Testing Accessibility on a Mobile Device - Part 3: Manual accessibility testing
By Hannah Pass | 21/04/2017
In this series, I’ve talked you through two different approaches that will find many of the accessibility issues on the sites and apps you review. Automated testing will help you to find issues such as:
- Missing form labels
- Insufficient colour contrast
- Heading level structures
- Missing document language
And using a screen reader has helped you to understand the experience of users with limited sight whilst finding issues such as:
- If interactive elements read out as “clickable” using the screen reader
- Logical focus order
- If headings coded as headings
- If buttons, iframes etc. are labelled
- If error messages are read out to screen reader users
That just leaves us with the frustrating last issues that neither of these approaches may not find for you. For these kinds of issues you simply have to read the page and look at the code. Issues you need to manually trawl for like this include:
- Descriptive error messages
- Use of colour to convey meaning
- Descriptive headings and link text
- Captions and transcripts for videos/audio clips
- Consistency throughout the pages
- Justified, italics or all caps text
- Ensuring the text size increases when large font sizes are set in the settings
- Reading age levels
- Ensuring zoom is enabled
The WCAG 2.0 guidelines cover a range of accessibility issues to ensure each web page is accessible to one of three possible levels (A, AA, and AAA). Use these guidelines to ensure all areas of accessibility are covered.
As the WCAG 2.0 guidelines can be quite difficult to read and understand, I use the WebAIM recommendations for each guideline. These recommendations are written clearly and have more focused suggestions. Interactive WCAG 2.0 shows each WCAG 2.0 guideline along with the World Wide Web Consortium (W3C) and WebAIM recommendations.
The process is really simple, pick an issue from the guidelines that you have yet to check for and using Interactive WCAG 2.0, work through your pages looking at copy and code to check for that issue.
So let’s take descriptive error messages as an example, this will not be picked up during automated testing and may not be picked up by screen reader testing. When I test error messages, I act, basically, like a user acceptance tester: first I submit a blank form and look at the error messages. I then review the error messages to make sure they are user-friendly and descriptive, for example, “The value is invalid” is not descriptive and does not tell the user which form field it applies to. A better example is shown below:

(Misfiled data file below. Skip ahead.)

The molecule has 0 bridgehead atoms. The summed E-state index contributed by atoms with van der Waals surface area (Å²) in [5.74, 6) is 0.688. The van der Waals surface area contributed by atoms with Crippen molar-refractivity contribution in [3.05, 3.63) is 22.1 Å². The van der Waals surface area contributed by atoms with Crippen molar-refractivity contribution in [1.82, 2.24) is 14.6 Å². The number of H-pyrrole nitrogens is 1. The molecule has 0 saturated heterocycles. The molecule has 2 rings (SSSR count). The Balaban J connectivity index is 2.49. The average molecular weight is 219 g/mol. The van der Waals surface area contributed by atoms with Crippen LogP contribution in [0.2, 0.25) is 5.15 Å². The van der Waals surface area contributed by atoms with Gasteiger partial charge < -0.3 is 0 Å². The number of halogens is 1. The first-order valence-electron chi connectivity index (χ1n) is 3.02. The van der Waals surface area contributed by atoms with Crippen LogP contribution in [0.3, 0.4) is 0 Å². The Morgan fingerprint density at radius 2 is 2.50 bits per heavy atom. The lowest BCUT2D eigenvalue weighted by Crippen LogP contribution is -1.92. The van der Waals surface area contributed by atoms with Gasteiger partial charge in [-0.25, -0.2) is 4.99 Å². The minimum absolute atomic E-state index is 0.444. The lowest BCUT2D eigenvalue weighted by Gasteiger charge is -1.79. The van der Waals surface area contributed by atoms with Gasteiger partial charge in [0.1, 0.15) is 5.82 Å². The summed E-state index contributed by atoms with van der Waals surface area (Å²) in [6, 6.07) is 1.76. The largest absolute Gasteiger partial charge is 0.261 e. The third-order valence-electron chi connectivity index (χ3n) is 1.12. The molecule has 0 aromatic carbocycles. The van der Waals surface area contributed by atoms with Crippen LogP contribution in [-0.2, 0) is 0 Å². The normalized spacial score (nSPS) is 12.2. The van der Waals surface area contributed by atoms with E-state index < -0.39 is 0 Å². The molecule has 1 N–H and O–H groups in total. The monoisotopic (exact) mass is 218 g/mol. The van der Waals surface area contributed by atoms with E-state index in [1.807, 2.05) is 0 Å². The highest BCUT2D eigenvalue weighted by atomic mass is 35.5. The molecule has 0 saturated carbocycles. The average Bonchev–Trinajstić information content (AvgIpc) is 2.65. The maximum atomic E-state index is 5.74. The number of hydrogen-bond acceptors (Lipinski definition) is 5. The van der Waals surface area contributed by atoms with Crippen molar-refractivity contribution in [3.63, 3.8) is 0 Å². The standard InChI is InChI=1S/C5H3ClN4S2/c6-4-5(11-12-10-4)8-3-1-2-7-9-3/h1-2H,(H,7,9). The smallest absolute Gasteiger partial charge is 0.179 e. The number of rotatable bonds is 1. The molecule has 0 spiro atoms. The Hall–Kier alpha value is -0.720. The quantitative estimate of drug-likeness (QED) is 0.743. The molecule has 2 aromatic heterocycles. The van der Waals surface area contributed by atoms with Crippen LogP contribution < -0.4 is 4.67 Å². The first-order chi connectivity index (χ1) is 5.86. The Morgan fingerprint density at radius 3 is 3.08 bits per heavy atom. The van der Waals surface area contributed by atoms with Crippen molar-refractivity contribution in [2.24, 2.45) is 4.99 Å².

This error message correctly indicates that the field is left blank, including a sample email address format.
I then check specific issues such as email address fields with a space or without an @ symbol. “Email address is invalid”, for example, is not an accessible error message: it does not tell the user why their entry is wrong or how to fix it. “Email address must contain an @ symbol. Example format: email@example.com” is better because it explains where the issue is and provides an example email address format to help users complete the form.
This error message correctly indicates the field where the error has occurred and explains the error, including a sample email address format.
Some form fields have no error messages and only highlight the fields in red. This causes two accessibility problems: the lack of descriptive error messages and the use of colour to convey meaning.
This form only indicates errors through a coloured highlight.
Colour should never be the sole method of conveying meaning for many reasons. Users with colour blindness may not see the red colour to identify the invalid fields, and screen reader users will have the form read out to them, which will not identify any changes in colour. For these users, it can be virtually impossible to submit the form. Having checked error messages, I then continue with all of the errors I have not yet covered in a similar way, reading heading and link text, checking captions and so on. Having worked through a page with all three of the methods we have covered, I can be pretty sure the page is thoroughly checked and any issues are flagged for designers or developers to address!
Automated testing, manual testing and screen reader testing are crucial to accessibility testing on mobile – each of them will find issues that the others will miss. Use them all and you will definitely improve the accessibility of your work.
One final suggestion: if you are able to do so, I strongly recommend usability testing with real users who have accessibility needs. The approaches above can’t replace the evidence and insights you will find from actual users really trying to use your sites or apps.